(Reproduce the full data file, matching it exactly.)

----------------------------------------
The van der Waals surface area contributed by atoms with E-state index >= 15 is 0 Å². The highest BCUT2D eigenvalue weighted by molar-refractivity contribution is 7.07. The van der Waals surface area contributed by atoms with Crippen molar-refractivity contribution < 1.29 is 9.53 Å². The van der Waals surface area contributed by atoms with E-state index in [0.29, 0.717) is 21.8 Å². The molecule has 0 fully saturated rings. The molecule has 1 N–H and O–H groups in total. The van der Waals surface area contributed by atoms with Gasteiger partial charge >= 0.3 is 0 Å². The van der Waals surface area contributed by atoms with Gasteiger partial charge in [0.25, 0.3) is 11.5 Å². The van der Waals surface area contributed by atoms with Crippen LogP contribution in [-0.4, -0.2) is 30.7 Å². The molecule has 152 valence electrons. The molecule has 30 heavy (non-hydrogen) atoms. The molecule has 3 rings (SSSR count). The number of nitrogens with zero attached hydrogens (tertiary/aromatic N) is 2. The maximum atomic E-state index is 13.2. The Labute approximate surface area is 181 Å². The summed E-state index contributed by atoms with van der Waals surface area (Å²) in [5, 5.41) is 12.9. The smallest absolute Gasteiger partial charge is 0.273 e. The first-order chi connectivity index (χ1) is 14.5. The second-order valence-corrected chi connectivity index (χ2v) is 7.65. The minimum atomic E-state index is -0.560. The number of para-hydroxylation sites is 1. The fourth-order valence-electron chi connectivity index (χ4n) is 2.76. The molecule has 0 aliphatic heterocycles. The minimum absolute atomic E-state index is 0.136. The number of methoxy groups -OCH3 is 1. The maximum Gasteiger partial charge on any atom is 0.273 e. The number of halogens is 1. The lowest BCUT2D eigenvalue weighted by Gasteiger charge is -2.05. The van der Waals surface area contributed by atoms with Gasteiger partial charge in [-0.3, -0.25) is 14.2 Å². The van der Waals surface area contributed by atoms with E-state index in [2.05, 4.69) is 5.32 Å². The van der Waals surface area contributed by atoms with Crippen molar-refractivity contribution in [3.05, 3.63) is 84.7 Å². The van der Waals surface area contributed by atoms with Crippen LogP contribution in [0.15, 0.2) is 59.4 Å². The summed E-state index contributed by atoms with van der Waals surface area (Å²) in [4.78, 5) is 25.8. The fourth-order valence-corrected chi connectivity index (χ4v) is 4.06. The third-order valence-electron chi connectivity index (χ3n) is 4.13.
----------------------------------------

The van der Waals surface area contributed by atoms with E-state index >= 15 is 0 Å². The highest BCUT2D eigenvalue weighted by molar-refractivity contribution is 7.07. The van der Waals surface area contributed by atoms with Crippen molar-refractivity contribution < 1.29 is 9.53 Å². The van der Waals surface area contributed by atoms with E-state index in [0.29, 0.717) is 21.8 Å². The molecule has 0 fully saturated rings. The molecule has 1 N–H and O–H groups in total. The van der Waals surface area contributed by atoms with Gasteiger partial charge >= 0.3 is 0 Å². The van der Waals surface area contributed by atoms with Gasteiger partial charge in [0.25, 0.3) is 11.5 Å². The van der Waals surface area contributed by atoms with Crippen LogP contribution in [-0.4, -0.2) is 30.7 Å². The molecule has 152 valence electrons. The molecule has 30 heavy (non-hydrogen) atoms. The molecule has 3 rings (SSSR count). The number of nitrogens with zero attached hydrogens (tertiary/aromatic N) is 2. The maximum atomic E-state index is 13.2. The Labute approximate surface area is 181 Å². The summed E-state index contributed by atoms with van der Waals surface area (Å²) in [5, 5.41) is 12.9. The smallest absolute Gasteiger partial charge is 0.273 e. The first-order chi connectivity index (χ1) is 14.5. The second-order valence-corrected chi connectivity index (χ2v) is 7.65. The minimum atomic E-state index is -0.560. The number of para-hydroxylation sites is 1. The fourth-order valence-electron chi connectivity index (χ4n) is 2.76. The molecule has 0 aliphatic heterocycles. The minimum absolute atomic E-state index is 0.136. The number of methoxy groups -OCH3 is 1. The maximum Gasteiger partial charge on any atom is 0.273 e. The number of halogens is 1. The lowest BCUT2D eigenvalue weighted by Gasteiger charge is -2.05. The van der Waals surface area contributed by atoms with Gasteiger partial charge in [-0.3, -0.25) is 14.2 Å². The van der Waals surface area contributed by atoms with E-state index in [2.05, 4.69) is 5.32 Å². The van der Waals surface area contributed by atoms with Crippen molar-refractivity contribution in [3.05, 3.63) is 84.7 Å². The van der Waals surface area contributed by atoms with Crippen LogP contribution in [0.15, 0.2) is 59.4 Å². The summed E-state index contributed by atoms with van der Waals surface area (Å²) in [4.78, 5) is 25.8. The fourth-order valence-corrected chi connectivity index (χ4v) is 4.06. The third-order valence-electron chi connectivity index (χ3n) is 4.13.